Ignore Iran's Exiled Dream Merchants
By Mehrzad Boroujerdi and Geneive Abdo, Daily Star 24/6/08
Jun 25, 2008 - 10:36:16 AM
The assumption at the heart of that debate is not whether
Iran's government will collapse, but when and by what means.
participant from the US State Department makes clear her annoyance with the
speaker. "You keep talking about the parliamentary elections and who won
and who lost. We don't care about the players in the state. They are all the
same. We care about civil society." Another self-assured participant
declares that a revolution is inevitable.
particular discussion is not a figment of the Iranian imagination. It happened
a few weeks ago at a quasi-governmental institution, which must remain anonymous
because the event was closed to the press. But how can Washington be so
delusional to believe a velvet revolution in Iran is possible? Faced with
perpetual problems in Iraq and congressional pressure to do something about the
meddlesome Iranians, the administration is eager to conceive of a change in
the surprise of many, this Iranian playbook seems to follow a similar script as
the activities orchestrated before the invasion of Iraq. Like the funding for
exile groups which accompanied the Iraq Liberation Act of 1998, the Bush
administration has recently allocated $75 million for "democracy
promotion" in Iran. While some of the money is simply devoted to beaming
Persian-language radio and television programs into Iran, substantial funds have
also been given to Iranian dissidents who, in theory at least, will work inside
the country to foster rebellion.
some circles in Washington, including US-funded institutions, internal
rebellion as a form of regime change is preferred over a military strike. But
just like the military option, it is anyone's guess to what degree the Bush
administration plans to pursue this strategy during its final months in office.
What is certain is that the Iranian exile community will peddle the popular
rebellion idea with the next administration, no matter who is elected
is a practical problem, however, for the Bush administration and its successor.
There is hardly any agreement within the Iranian opposition on how to change
the regime. For dissidents inside Iran, money or endorsements from the United
States are the kiss of death. Activists themselves point out that the Bush
administration's decision to fund civil society organizations has tainted the
credibility of non-governmental organizations and other groups in the eyes of
the democracy activists inside Iran do not advocate yet another revolution,
velvet or otherwise. As the former Yugoslav politician and author Milovan
Djilas used to say: "[N]ormal life cannot sustain revolutionary attitudes
for long." If we consider what Iranians have gone through since 1979, when
the shah was overthrown, their yearning for normality and averting radical
change becomes quite understandable.
Iranian exiles agitating for "regime change" constitute a diverse
group. Some are opposed to the Tehran-based regime, but don't trust American
intentions. Some are relatively well-established opponents who offer
paternalistic and smug messages of "liberation" on satellite TV
stations beamed into Iran from California or Washington. Still, others are
recent arrivals, some of whom were involved in the late-1990s student movement
that was crushed. They long to return to a democratic Iran and are working
toward that end. Intoxicated by their own rhetoric, warped nostalgia, and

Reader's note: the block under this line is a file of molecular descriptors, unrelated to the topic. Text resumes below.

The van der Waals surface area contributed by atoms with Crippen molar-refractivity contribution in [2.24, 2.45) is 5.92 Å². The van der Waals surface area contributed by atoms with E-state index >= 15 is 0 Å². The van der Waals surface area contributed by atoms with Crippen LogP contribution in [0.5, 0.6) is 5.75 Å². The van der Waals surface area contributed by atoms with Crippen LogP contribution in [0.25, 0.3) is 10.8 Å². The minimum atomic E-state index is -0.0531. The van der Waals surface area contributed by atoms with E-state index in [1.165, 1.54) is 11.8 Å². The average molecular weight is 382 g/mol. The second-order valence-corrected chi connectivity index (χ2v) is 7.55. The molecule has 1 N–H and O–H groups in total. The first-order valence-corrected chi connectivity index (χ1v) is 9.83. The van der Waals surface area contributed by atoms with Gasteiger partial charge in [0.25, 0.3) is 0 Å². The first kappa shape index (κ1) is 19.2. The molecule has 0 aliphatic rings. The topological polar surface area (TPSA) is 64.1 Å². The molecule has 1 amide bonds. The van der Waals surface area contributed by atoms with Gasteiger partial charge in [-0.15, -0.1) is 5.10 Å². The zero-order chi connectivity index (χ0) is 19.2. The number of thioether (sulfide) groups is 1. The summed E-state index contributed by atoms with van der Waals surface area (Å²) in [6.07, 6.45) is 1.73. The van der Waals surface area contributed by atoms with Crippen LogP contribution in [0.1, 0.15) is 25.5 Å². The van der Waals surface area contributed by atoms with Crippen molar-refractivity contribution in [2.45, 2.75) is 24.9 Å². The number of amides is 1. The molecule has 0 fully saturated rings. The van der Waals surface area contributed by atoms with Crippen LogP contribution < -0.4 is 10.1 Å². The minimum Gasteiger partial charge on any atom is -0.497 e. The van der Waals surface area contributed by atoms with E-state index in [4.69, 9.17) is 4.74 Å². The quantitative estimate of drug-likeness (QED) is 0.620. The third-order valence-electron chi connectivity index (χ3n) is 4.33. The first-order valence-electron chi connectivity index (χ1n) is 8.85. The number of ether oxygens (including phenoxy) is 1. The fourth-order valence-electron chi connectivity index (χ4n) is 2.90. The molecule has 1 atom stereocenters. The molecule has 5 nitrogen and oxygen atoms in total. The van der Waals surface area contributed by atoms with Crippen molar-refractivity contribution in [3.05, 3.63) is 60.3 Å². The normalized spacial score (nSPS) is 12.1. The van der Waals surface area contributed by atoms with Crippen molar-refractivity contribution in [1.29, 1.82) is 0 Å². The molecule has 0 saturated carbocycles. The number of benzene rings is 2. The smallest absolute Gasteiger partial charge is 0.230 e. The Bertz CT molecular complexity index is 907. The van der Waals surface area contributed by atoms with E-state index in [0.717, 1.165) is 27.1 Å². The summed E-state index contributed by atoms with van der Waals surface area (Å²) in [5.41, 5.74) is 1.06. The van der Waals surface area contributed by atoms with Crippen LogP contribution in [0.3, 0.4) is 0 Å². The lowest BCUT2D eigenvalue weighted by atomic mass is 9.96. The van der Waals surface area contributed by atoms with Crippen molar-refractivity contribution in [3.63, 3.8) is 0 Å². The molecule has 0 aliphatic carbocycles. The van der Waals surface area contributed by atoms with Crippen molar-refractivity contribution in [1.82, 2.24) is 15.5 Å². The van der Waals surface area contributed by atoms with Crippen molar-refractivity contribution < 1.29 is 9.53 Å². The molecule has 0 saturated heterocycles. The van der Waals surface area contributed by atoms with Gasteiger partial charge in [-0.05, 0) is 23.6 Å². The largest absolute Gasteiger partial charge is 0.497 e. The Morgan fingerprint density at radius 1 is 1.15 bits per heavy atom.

forlorn hopes, the latter two categories of exiled activists have now turned
their attention toward the goal of rebellion from within.
result is a marriage of convenience. The Bush administration can tell its impatient
critics that it is proactively pressuring the Iranian leadership while placing
the military option on hold. Iranian exiles genuinely feel that with the help
of US funding they can finally exert real pressure on a brutal regime. If
things don't go according to plan, the excuses are built in. The US government
can always claim that "Iranian Ahmad Chalabis" only offered misplaced
hope and misleading promises, and the Iranian exiles can claim that the US
would not follow their recommendations.
the meantime, neither side is interested in asking the many disconcerting
questions raised by the regime-change approach: Are these Iranian exile groups
the right people for the job? What social backing do they enjoy inside Iran?
Why can't they cooperate among themselves? How will their activities be
received in an Iranian polity where suspicion of Western imperialism runs deep
and spans the political spectrum? Won't this activity further bolster a
paranoid and security obsessed regime?
fact remains that the Bush administration's search for an Iranian Lech Walesa
has been as futile as the notion of the Iranian opposition closing ranks behind
a single leader. Hence, one is left with the question of the American
alternatives, short of a military attack or a revolution. One approach is for
Washington to drop all preconditions and enter into serious direct negotiations
with Iran. This is the least palatable option for the Bush administration, but
for the next administration (particularly if it is a Democratic one) it may be
the most realistic.
and when Washington decides to settle on the option of unconditional
negotiations, it would be wise to remember that it must engage the whole
spectrum of political power in Iran, rather than imprudently picking and
choosing "moderates" or "pragmatists." The ones who should
have Washington's ear are those in charge in Tehran, not the dream merchants of
the Iranian diaspora. The US should think hard before allowing yet another
active exile community to direct US foreign polic
Source: Ocnus.net 2008